Abstract P433: Associations of CD4+ T Lymphocyte Subpopulations with Insulin Levels and Type 2 Diabetes: The Multi-Ethnic Study of Atherosclerosis (MESA)
Background: Chronic inflammation is a characteristic feature of insulin resistance (IR) and type 2 diabetes (T2D). Elevated circulating levels of pro-inflammatory cytokines, such as interleukin-1 beta (IL-1β) and interleukin-6 (IL-6), are predictive of disease onset suggesting contributions of adaptive immune responses in the etiology of T2D. Therefore, we hypothesized that increased populations of CD4+ effector/memory (EM) and T helper 1 (Th1) cells, and decreased populations of CD4+ naive cells, would be associated with high insulin levels and an increased risk of T2D.
Methods: T cell subpopulations were measured in peripheral blood by flow cytometry, using CD4+CD45RO+, CD4+CD45RA+, CD4+IFN-γ+, and CD4+IL4+ as markers for EM, naive, Th1, and Th2 cells, respectively. Data for each subpopulation were reported as a percent of total CD4+ cells. Associations were explored with components of the metabolic syndrome, insulin measures, and type 2 diabetes in a random subset (n=917) of the Multi-Ethnic Study of Atherosclerosis (MESA). T2D was defined by fasting glucose ≥126 mg/dL or use of glucose-lowering medications (n=151). All variables were measured at Exam 4 (2005-2007), except for insulin which was measured at Exam 5 (2010-2012), and inflammatory biomarkers measured at Exam 1 (2000-2002).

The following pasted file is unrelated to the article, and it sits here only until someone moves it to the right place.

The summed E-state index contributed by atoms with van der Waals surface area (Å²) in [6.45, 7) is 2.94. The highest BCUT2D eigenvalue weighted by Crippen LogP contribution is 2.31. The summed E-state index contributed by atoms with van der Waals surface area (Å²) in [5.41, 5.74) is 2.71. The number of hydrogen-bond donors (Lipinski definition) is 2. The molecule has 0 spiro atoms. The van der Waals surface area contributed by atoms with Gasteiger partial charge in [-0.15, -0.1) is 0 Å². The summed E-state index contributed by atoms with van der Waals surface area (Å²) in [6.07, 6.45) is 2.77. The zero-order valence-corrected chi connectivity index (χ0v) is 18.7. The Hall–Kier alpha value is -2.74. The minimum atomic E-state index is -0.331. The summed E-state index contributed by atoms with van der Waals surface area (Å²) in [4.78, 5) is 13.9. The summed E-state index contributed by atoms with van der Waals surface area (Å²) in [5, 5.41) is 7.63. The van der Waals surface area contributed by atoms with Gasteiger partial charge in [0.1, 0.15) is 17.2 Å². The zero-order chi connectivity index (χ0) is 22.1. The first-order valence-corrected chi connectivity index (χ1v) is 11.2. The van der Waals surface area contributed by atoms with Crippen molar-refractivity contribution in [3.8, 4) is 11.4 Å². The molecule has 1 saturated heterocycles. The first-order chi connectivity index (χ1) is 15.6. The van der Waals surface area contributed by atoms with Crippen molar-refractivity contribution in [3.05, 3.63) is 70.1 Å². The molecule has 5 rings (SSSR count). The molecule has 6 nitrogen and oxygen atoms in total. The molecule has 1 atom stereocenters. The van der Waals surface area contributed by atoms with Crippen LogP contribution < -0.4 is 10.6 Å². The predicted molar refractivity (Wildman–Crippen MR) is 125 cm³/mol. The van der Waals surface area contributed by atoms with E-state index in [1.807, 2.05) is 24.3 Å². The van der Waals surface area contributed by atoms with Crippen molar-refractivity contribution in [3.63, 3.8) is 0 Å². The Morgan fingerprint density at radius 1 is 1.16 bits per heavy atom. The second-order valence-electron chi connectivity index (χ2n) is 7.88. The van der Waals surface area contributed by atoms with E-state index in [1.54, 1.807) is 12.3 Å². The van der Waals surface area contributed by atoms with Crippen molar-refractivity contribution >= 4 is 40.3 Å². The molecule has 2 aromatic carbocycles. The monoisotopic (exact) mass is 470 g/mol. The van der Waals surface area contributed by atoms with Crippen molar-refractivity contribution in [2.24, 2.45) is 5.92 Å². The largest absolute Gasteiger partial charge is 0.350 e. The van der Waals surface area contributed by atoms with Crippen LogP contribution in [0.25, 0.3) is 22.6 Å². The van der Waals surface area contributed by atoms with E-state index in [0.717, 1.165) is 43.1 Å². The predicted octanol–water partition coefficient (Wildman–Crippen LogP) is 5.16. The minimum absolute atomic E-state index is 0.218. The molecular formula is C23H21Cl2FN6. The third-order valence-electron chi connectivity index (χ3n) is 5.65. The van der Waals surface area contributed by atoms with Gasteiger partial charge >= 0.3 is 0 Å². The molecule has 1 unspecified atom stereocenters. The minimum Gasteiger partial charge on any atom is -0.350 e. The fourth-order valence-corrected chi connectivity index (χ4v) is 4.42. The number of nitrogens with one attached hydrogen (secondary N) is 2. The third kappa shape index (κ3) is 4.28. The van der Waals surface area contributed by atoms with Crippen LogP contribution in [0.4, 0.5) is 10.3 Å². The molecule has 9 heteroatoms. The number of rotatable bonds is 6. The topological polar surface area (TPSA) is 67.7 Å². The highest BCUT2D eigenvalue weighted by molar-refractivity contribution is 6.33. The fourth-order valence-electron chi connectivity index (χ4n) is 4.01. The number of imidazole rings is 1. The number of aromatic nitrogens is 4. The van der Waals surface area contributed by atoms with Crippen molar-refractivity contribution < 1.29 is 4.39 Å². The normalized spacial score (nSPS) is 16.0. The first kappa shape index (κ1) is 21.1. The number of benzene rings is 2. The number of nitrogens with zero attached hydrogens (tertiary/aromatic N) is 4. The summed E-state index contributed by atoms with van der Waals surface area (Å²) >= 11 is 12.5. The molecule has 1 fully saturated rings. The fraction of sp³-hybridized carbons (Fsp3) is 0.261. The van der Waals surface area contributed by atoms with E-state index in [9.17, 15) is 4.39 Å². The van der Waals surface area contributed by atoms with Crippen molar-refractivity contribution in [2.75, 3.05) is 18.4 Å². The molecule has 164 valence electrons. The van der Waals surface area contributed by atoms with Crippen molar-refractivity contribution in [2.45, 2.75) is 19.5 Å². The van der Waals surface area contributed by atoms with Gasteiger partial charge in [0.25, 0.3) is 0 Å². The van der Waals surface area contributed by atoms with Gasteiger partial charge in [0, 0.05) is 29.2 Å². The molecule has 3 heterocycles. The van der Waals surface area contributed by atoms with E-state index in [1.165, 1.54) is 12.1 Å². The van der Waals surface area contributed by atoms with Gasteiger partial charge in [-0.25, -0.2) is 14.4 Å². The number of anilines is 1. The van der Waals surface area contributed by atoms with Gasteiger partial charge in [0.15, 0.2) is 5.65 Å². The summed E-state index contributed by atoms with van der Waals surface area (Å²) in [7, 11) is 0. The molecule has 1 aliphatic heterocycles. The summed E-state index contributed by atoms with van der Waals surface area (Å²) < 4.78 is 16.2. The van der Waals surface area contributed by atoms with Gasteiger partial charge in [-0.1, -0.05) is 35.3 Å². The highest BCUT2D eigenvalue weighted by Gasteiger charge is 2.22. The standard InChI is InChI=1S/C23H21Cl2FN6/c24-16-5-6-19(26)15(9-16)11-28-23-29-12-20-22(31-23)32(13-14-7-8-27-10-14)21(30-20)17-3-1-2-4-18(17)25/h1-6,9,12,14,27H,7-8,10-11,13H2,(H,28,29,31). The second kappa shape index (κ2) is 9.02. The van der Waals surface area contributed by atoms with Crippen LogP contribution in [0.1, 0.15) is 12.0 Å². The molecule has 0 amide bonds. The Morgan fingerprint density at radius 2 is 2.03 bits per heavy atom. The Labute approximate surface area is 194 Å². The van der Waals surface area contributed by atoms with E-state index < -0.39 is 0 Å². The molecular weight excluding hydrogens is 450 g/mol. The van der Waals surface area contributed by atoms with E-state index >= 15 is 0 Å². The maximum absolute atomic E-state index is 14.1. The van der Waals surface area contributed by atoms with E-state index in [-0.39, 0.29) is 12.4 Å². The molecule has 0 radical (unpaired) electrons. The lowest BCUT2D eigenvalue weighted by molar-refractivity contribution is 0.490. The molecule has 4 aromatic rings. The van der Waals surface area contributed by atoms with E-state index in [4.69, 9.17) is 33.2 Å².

Results: Naive cells were inversely, and EM, and Th1 cells positively associated with insulin levels in minimally adjusted (age, gender, race/ethnicity) linear regression analyses that modeled insulin as the dependent variable. No significant associations were observed with Th2 cells. After further adjustment for the metabolic- and cardiovascular disease (CVD)-related variables, waist circumference, systolic blood pressure (BP), use of anti-hypertensive medication, smoking status, total- and HDL-cholesterol, use of lipid lowering medication, and IL-6, the association of insulin with Th1 cells, but not naive or EM cells, remained significant [β= 6.4 mU/L (± 1.69 mU/L) per standard deviation (SD) increase in Th1 cells (8.3%); p=0.0002]. Adjusting for body mass index (BMI) in place of waist circumference did not alter interpretation of the results. In standardized logistic regression models including cell subpopulations and metabolic- and CVD-related variables (as above) as the independent variables, naive cells were inversely associated with prevalent T2D [odds ratio (95% confidence interval)=0.78 (0.61-0.99)].
Conclusion: Increased populations of Th1 cells and decreased populations of CD4+ naive cells are associated with insulin levels and T2D, respectively, independent of measures of adiposity. These cross-sectional findings suggest that excess immune activation and Th1 bias, as reflected by these differences, may contribute to the etiology of IR and T2D.
- © 2013 by American Heart Association, Inc.